Owning our future-enterprise_as_living_system_8-9-12

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  • This template can be used as a starter file to give updates for project milestones. Sections Right-click on a slide to add sections. Sections can help to organize your slides or facilitate collaboration between multiple authors. Notes Use the Notes section for delivery notes or to provide additional details for the audience. View these notes in Presentation View during your presentation. Keep in mind the font size (important for accessibility, visibility, videotaping, and online production) Coordinated colors Pay particular attention to the graphs, charts, and text boxes. Consider that attendees will print in black and white or grayscale. Run a test print to make sure your colors work when printed in pure black and white and grayscale. Graphics, tables, and graphs Keep it simple: If possible, use consistent, non-distracting styles and colors. Label all graphs and tables.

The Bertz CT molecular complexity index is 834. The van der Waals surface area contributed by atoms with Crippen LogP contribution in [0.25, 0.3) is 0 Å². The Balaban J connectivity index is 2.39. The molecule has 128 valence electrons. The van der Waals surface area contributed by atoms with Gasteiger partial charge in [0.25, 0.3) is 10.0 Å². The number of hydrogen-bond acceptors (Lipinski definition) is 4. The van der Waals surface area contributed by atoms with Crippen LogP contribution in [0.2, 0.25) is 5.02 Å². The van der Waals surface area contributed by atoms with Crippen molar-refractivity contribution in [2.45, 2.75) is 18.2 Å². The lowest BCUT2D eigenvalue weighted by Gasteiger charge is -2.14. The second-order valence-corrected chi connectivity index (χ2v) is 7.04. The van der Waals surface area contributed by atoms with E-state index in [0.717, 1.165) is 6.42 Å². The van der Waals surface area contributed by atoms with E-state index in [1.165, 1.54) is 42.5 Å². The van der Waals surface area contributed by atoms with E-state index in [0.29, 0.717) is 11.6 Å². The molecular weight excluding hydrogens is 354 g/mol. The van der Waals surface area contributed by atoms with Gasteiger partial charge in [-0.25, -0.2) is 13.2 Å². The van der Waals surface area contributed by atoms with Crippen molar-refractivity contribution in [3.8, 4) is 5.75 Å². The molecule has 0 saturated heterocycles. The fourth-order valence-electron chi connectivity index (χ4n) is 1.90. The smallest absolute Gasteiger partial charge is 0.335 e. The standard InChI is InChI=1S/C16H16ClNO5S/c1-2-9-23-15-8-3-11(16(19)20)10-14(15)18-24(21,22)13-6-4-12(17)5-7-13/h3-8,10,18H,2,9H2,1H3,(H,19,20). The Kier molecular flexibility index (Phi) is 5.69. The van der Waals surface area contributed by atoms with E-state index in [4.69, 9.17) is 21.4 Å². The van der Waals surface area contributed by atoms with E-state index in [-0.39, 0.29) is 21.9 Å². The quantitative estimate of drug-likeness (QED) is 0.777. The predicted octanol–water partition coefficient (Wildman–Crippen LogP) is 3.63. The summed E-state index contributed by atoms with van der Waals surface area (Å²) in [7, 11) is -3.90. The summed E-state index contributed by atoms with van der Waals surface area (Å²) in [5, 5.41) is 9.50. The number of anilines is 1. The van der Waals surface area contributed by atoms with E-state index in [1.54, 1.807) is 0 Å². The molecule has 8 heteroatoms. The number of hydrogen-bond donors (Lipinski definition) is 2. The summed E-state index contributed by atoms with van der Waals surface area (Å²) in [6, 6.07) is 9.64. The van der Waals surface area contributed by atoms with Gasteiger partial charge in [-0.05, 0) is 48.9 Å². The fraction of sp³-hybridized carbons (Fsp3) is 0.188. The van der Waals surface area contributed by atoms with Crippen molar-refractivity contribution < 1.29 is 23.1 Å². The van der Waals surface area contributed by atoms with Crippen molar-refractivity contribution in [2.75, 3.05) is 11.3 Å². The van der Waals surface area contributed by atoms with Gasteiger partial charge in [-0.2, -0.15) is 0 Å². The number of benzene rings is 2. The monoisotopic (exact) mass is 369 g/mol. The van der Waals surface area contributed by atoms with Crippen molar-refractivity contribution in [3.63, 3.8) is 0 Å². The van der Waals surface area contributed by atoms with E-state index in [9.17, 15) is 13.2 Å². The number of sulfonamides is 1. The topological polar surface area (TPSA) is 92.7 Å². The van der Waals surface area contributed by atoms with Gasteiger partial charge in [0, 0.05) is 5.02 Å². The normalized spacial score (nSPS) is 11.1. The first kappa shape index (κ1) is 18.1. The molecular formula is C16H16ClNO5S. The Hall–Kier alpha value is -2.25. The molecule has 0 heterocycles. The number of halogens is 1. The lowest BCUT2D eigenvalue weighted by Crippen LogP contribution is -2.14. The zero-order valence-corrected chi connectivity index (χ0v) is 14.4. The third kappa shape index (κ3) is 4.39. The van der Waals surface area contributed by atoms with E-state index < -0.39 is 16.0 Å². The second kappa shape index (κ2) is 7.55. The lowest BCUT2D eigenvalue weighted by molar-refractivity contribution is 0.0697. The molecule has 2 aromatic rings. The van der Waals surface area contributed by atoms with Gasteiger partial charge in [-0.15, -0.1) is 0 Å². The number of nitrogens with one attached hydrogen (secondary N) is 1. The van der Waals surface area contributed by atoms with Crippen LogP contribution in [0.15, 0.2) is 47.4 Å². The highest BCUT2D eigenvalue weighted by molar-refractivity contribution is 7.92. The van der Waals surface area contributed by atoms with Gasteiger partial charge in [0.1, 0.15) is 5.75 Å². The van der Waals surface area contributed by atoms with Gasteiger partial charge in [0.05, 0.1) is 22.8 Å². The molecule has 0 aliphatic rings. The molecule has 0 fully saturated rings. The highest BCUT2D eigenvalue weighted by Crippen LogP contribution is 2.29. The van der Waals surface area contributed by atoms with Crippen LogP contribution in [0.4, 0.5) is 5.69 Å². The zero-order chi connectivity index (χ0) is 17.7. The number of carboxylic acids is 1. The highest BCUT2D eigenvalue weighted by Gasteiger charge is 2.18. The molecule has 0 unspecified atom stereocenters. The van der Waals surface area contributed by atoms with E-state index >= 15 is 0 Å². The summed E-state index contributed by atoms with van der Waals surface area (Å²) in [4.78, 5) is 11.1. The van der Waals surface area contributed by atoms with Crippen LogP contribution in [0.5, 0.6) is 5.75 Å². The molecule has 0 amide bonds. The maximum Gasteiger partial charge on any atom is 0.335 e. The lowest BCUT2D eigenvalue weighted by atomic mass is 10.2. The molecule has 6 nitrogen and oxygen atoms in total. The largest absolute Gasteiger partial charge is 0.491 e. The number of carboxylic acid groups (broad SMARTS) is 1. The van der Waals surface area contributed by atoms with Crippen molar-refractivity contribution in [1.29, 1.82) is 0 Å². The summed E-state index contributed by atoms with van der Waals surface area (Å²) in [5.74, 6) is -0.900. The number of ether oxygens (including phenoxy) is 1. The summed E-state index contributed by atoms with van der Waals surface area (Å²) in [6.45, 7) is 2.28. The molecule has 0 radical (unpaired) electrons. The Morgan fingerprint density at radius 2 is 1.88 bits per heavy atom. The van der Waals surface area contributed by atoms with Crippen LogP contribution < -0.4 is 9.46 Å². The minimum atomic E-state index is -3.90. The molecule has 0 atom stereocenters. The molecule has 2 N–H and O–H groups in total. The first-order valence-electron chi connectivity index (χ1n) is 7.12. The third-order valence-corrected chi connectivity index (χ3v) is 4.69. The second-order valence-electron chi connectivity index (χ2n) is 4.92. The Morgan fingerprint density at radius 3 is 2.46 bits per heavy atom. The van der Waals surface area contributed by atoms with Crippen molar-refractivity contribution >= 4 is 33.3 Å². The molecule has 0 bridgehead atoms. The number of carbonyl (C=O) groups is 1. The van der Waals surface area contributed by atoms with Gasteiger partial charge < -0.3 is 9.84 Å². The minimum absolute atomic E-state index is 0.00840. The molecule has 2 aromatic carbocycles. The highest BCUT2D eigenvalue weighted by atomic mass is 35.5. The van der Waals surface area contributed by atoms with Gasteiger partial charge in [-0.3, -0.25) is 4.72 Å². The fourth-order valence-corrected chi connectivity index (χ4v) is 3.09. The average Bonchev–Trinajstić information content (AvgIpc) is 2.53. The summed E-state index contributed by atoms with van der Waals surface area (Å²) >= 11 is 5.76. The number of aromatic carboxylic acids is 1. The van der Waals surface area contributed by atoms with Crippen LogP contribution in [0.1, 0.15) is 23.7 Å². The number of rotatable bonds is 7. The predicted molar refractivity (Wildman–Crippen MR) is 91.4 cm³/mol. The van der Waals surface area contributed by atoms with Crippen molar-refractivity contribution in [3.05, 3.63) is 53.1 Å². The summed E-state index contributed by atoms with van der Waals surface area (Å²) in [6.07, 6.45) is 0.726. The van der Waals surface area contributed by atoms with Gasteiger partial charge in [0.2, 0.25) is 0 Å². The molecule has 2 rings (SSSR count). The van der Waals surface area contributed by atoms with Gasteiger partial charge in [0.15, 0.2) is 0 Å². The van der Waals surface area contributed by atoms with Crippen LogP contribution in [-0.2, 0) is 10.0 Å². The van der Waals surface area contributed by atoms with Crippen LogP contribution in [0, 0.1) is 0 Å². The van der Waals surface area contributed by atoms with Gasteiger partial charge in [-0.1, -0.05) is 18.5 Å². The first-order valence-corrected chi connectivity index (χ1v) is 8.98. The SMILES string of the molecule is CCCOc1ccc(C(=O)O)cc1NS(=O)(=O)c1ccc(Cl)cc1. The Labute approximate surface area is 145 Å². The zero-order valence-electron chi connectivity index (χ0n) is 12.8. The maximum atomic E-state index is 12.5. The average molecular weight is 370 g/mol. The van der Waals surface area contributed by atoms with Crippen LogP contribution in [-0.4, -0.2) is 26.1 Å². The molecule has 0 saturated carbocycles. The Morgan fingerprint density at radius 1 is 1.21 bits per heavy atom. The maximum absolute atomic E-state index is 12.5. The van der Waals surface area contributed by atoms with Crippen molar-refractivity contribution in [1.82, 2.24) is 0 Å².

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  • What is the project about? Define the goal of this project Is it similar to projects in the past or is it a new effort? Define the scope of this project Is it an independent project or is it related to other projects? * Note that this slide is not necessary for weekly status meetings
  • What is the project about? Define the goal of this project Is it similar to projects in the past or is it a new effort? Define the scope of this project Is it an independent project or is it related to other projects? * Note that this slide is not necessary for weekly status meetings